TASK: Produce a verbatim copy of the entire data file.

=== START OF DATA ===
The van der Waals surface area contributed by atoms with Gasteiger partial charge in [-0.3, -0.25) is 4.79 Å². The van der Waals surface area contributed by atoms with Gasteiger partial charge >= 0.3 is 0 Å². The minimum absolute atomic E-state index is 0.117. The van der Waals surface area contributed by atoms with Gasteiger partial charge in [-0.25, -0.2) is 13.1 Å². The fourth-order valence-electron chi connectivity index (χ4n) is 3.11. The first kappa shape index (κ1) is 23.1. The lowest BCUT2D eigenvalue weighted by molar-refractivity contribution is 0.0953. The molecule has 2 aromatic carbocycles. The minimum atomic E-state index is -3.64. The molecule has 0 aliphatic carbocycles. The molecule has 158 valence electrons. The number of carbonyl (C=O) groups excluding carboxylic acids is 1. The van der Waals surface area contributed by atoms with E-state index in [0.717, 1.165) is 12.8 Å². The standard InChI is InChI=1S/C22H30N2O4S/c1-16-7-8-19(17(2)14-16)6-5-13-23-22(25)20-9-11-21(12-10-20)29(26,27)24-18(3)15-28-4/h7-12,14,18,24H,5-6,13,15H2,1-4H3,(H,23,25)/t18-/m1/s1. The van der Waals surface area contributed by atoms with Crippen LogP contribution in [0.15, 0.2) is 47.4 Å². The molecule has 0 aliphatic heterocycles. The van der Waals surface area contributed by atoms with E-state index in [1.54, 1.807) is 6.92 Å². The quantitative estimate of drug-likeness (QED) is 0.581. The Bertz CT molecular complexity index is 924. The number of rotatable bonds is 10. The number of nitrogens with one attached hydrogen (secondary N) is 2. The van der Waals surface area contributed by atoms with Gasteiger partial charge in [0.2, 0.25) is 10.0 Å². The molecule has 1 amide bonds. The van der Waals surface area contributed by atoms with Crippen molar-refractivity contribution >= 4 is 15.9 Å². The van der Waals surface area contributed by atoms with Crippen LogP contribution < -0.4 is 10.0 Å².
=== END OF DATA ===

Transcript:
The van der Waals surface area contributed by atoms with Gasteiger partial charge in [-0.3, -0.25) is 4.79 Å². The van der Waals surface area contributed by atoms with Gasteiger partial charge >= 0.3 is 0 Å². The minimum absolute atomic E-state index is 0.117. The van der Waals surface area contributed by atoms with Gasteiger partial charge in [-0.25, -0.2) is 13.1 Å². The fourth-order valence-electron chi connectivity index (χ4n) is 3.11. The first kappa shape index (κ1) is 23.1. The lowest BCUT2D eigenvalue weighted by molar-refractivity contribution is 0.0953. The molecule has 2 aromatic carbocycles. The minimum atomic E-state index is -3.64. The molecule has 0 aliphatic carbocycles. The molecule has 158 valence electrons. The number of carbonyl (C=O) groups excluding carboxylic acids is 1. The van der Waals surface area contributed by atoms with E-state index in [0.717, 1.165) is 12.8 Å². The standard InChI is InChI=1S/C22H30N2O4S/c1-16-7-8-19(17(2)14-16)6-5-13-23-22(25)20-9-11-21(12-10-20)29(26,27)24-18(3)15-28-4/h7-12,14,18,24H,5-6,13,15H2,1-4H3,(H,23,25)/t18-/m1/s1. The van der Waals surface area contributed by atoms with Crippen LogP contribution in [0.15, 0.2) is 47.4 Å². The molecule has 0 aliphatic heterocycles. The van der Waals surface area contributed by atoms with E-state index in [1.54, 1.807) is 6.92 Å². The quantitative estimate of drug-likeness (QED) is 0.581. The Bertz CT molecular complexity index is 924. The number of rotatable bonds is 10. The number of nitrogens with one attached hydrogen (secondary N) is 2. The van der Waals surface area contributed by atoms with Gasteiger partial charge in [0.2, 0.25) is 10.0 Å². The molecule has 1 amide bonds. The van der Waals surface area contributed by atoms with Crippen molar-refractivity contribution >= 4 is 15.9 Å². The van der Waals surface area contributed by atoms with Crippen LogP contribution < -0.4 is 10.0 Å².